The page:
With the winter holiday season behind us and Valentine’s Day on the horizon, you might think that new year’s celebrations are over. Well, not quite yet! On February 12, 2021, the new moon marks the beginning of a holiday celebrated with a cornucopia of color, dance, light, family, and, of course, food: Lunar New Year! Often referred to in Western cultures as “Chinese New Year,” this holiday year ushers in the Year of the Ox. Lunar New Year isn’t constrained to just one day. On the contrary, the main part of the celebrations lasts 11 days, culminating with the Lantern Festival on the 26th of February.
Widely celebrated across the world, Lunar New Year has a rich symbolism and numerous ancient legends associated with it. But if you’re new to celebrating Chinese New Year, you likely have so many questions: What colors should you wear or use in a festive flyer? What are common Lunar New Year greetings for family and coworkers? What’s the meaning behind the red lanterns and animals associated with each year? Most importantly, how do you celebrate with your family? We’ve compiled all of the answers for you here!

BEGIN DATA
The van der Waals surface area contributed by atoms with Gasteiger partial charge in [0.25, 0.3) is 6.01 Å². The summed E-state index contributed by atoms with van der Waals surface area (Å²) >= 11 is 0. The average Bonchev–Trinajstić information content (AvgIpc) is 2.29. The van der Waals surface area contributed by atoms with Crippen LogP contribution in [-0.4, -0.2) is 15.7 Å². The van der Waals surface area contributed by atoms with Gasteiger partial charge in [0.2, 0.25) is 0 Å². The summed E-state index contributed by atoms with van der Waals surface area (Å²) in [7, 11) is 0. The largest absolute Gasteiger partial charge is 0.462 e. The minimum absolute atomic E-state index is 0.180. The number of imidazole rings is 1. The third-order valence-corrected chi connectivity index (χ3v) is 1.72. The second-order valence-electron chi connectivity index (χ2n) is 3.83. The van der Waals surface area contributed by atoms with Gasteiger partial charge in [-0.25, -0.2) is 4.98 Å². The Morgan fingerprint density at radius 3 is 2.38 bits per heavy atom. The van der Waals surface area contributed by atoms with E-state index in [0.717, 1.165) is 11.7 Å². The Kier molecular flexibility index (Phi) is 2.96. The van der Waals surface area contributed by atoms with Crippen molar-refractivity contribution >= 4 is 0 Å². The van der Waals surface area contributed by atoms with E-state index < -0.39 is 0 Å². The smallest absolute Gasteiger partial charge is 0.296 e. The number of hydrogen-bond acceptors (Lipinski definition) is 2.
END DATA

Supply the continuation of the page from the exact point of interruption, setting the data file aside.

Let’s dive into the many meanings of this beautiful holiday, learn traditional Lunar New Year greetings, and get inspired to design Chinese New Year greeting cards, flyers, backgrounds, and social media posts that are sure to bring a smile to the face of every recipient.
If you know a thing or two about ancient cultural holidays, you probably know that many were closely linked to natural occurrences like the changing of seasons. For example, many western societies follow a Gregorian or solar calendar that is based on a single rotation of the Earth around the Sun. However, there are also lunar calendars that are based on the phases of the moon.